Monday, May 16, 2011

Caves, History, Humanity, Herzog

by James Hansen

What is it exactly that is being forgotten in Werner Herzog’s Cave of Forgotten Dreams? Following his recent line of “nature documentaries” (Grizzly Man, Encounters at the End of the World), Herzog locates a strange, uninhabitable place in which he finds traces of unique humanity. Crucial is the idea of forgetfulness which is more present in Cave than the prior documentaries. And it is easy to forget. The humanity in the caves has been temporally displaced by 35,000 years and is, in some sense, unrecoverable.

Scientists and archaeologists speak with educated hypotheses. Herzog uses this model to grant himself leeway to make many of his boldest claims. Are these caves and cave paintings signs of the foundation of the modern human soul? Are the figures in the painting calling out to the present? Art lovers should find this of inherent interest, as art is the thing that crosses the void of time and space between the present day researchers and the mythic man with the crooked pinky finger who has forever left his mark on the cave walls.

Here, we may find the strongest link between Cave and Grizzly Man. If Timothy Treadwell used video and documentary to create a endless archive of his experiences with the grizzlies (and, perhaps, as Seung-Hoon Jeong and Dudley Andrew argue, it becomes a vision of man becoming-animal), history is written not in video, but on the cave walls – the nature of man inscribed in nature itself. What then of animals? Although there are exceptions which Herzog seems more drawn to in Cave, the majority of the paintings are of animals: skulls and ancient footsteps of wolves cover the ground of the caves. The paintings indicate a deep connection and fascination with animals – their movement, shape, and sounds. Is this a sign of a model of the world that Timothy Treadwell dreamed of? Was everything united? And would a permeable conception of history reestablish this supposedly utopian vision?

What can’t be overlooked in this equation, however, is Herzog. To some extent, Cave lets the caves speak for themselves. There are countless, stand-alone images of the paintings calling out to the audience (and in 3D no less!) Still, Herzog – as The Modern Man – plays an essential role. He not only writes Cave’s narrative, carrying with it his oftentimes tiresome, sometimes engaging, musings on art. In his attempts to recover the origin of man, companied with Cave’s mutant coda and a remembrance of Grizzly Man, Herzog brings in a new dose of old modernism. Given its failures, Herzog attempts to overcome this modernist gap. Cave won’t let us forget how rare an opportunity it is for the cave’s to be recorded. This is the last chance for them to be filmed, seen, experienced, and recovered. With Cave, Herzog reenacts Treadwell’s archival process as a means of capturing this fleeting place, space, and moment – a moment when recovery and origin appear possible.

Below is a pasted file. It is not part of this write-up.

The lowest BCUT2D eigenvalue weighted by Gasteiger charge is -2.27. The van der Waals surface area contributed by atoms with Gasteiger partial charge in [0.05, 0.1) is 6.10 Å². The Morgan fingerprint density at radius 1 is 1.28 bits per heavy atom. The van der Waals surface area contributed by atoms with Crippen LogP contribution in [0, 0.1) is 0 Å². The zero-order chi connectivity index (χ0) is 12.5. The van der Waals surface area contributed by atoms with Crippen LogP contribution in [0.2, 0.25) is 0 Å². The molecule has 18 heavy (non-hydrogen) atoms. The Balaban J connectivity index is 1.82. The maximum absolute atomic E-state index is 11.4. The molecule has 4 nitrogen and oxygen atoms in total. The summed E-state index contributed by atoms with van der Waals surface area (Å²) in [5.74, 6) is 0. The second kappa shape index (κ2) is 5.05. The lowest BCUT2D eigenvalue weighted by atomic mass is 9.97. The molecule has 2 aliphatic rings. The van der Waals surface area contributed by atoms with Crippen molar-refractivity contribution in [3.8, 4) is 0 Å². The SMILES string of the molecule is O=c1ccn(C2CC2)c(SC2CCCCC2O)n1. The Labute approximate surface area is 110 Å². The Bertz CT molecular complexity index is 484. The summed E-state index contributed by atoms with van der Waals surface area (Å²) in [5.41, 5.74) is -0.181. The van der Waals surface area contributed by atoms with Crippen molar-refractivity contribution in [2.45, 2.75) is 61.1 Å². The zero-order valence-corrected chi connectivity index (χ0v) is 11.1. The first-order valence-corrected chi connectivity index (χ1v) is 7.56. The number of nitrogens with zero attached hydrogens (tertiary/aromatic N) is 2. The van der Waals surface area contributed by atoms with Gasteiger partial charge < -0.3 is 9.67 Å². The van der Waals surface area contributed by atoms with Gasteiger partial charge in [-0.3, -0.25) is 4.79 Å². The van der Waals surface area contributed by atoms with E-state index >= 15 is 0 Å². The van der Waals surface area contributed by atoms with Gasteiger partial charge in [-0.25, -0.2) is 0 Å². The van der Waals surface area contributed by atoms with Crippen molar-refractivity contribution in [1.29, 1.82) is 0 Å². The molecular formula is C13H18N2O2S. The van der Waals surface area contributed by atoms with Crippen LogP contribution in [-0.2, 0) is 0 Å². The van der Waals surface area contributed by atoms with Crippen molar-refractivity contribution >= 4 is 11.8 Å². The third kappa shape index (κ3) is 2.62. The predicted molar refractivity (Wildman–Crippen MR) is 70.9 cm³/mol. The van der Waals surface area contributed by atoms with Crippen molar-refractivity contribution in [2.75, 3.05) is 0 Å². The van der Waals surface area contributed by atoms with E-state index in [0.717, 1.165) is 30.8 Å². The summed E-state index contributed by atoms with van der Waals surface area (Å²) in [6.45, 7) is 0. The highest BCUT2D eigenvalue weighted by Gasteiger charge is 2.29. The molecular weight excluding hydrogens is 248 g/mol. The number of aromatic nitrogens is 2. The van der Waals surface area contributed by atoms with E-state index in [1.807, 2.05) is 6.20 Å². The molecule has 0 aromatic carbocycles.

Nonetheless, Herzog, in his brief coda, wipes out the aura crafted throughout Cave and turns us again toward a rehash Grizzly Man. Power plants suggest a transformation of humanity into contemporary mutants. If Grizzly Man captures a uniquely modern encounter with the violence of nature, then perhaps this is what is being forgotten – or, at least, what has changed. As humanities bond with nature has broken down, violence overtakes both nature and man. The violence of nature cedes to a nature of violence. Humanity has forgotten nature and, in so doing, has transmuted into a version of our own forgotten selves.

Yet even if the caves call to us from the past, Herzog wags his finger at the audience for not listening to them and puts himself in the place to be the man who hears. The power is placed in the creator and crafter of all images, whether an ancient man, Timothy Treadwell, or Werner Herzog. Herzog’s call for permeable history and interaction with the paintings, however, splits from this sense of grand arbiters of humanity. Is democratic, unified humanity to be celebrated by the trumpeting of a single man? Herzog interjects himself into the caves (and into his movie) too far and runs counter to his own method. It nearly becomes the mark of a man who came, saw, recorded, and went, leaving claw marks instead of bread crumbs on the way from the darkness of caves into the bright light of nature. When the researchers asked for silence to let the caves speak for themselves, it might have been best for Herzog to turn down the megaphone.

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